What weather will the rest of the winter bring?


CAMP SPRINGS, Md. – With record low temperatures in the Northeast, winter has already been a force in 2004.

But with this year poised to being one of the wettest years on record in many states east of the Mississippi, people are asking, “What will the rest of the winter bring?”

Final outlook. In its final winter outlook update, the NOAA Climate Prediction Center is predicting January, February and March will bring above average temperatures to much of the western United States, as well as the central and northern Plains and much of Alaska, and below average temperatures to the Southeast from eastern Texas through the Carolinas, including much of Florida.

Precipitation is likely to be above average in the Pacific Northwest and western and central Texas, and below average over the Southwest, Florida and the Lower Missouri Valley.

When considering the season as a whole, the remaining parts of the nation, including the Northeast, can expect equal chances of above-, below- or near-normal temperatures and precipitation.

However, within the three-month period, variable and changing jet stream patterns are likely to continue bringing periods of storminess and swings of temperature extremes, as seen in the Northeast thus far.

Drought conditions. NOAA forecasters expect the existing multi-year drought conditions in much of the interior West and parts of the Central Plains to continue, with the best chances for some improvement from the Northern Rockies westward to the Northern Cascades. In many areas, especially Arizona, New Mexico, and the western Great Plains, drought will likely persist and contribute to lingering, long-term water shortages.

Persistent rains and saturated ground in parts of the Northeast and mid-Atlantic raise the concern for flooding potential.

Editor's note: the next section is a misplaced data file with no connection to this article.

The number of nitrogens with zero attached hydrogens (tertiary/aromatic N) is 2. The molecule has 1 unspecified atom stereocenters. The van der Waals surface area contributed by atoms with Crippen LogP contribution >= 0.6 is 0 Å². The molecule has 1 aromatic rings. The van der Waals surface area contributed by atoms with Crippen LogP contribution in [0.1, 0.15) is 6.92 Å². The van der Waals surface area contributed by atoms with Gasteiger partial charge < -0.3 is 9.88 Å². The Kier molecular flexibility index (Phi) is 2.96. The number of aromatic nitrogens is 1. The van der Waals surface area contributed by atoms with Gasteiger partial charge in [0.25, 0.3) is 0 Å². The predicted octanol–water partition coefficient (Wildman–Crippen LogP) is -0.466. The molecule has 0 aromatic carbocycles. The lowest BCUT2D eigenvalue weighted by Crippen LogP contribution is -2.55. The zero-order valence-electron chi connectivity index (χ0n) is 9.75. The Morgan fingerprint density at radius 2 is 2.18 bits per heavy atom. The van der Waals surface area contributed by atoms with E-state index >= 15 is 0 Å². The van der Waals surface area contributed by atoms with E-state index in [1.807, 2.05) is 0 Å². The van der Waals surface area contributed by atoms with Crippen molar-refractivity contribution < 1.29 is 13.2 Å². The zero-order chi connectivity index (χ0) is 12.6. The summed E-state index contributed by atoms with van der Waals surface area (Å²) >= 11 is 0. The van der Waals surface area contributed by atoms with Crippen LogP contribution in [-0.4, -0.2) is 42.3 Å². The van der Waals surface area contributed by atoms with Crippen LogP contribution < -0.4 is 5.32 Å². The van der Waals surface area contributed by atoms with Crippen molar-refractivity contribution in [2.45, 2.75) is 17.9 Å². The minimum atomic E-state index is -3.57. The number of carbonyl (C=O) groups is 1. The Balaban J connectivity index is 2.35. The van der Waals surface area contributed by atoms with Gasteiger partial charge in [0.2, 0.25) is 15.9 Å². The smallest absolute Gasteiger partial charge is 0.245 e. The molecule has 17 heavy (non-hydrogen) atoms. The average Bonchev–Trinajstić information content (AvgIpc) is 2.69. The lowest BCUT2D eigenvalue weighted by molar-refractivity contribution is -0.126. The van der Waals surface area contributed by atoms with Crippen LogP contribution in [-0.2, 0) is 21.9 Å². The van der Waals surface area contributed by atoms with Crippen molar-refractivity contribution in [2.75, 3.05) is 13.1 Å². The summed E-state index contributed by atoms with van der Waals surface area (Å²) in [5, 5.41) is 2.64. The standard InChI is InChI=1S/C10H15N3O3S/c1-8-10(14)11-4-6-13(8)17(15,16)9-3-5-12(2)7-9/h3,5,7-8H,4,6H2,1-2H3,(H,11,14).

Temps. The U.S. 2004 winter outlook update for January through March calls for warmer-than-average conditions along the northern tier of the country from Washington eastward to Michigan, throughout the remainder of the West including Oregon, California, Nevada, Arizona and New Mexico, and in the inter-mountain states and central Great Plains to Iowa and Nebraska.

Above average temperatures are also anticipated over most of Alaska.

Cooler-than-average temperatures are expected across eastern Texas, Louisiana, Mississippi, Alabama, Georgia, northern and central Florida, and the Carolinas.

For other parts of the nation, January through March will have equal chances of above-, below-, or near-normal temperatures. Precipitation during January through March is likely to be above average in Oregon, Washington, and northern Idaho, as well as in much of western and central Texas.

Drier-than-average conditions are favored in Arizona and nearby parts of each surrounding state, as well as in Nebraska, Kansas, eastern Iowa and northwest Missouri, and in Florida and southernmost parts of Georgia through Louisiana.

The remainder of the country has equal chances of above-, below-, or near-normal precipitation during the period.

Pay attention. “December 2003 shows us just how variable winter patterns can be,” said Edward O’Lenic, meteorologist at the NOAA Climate Prediction Center. “It is important for people to pay close attention to local, daily weather forecasts so they can prepare for various precipitation types and temperature swings.”


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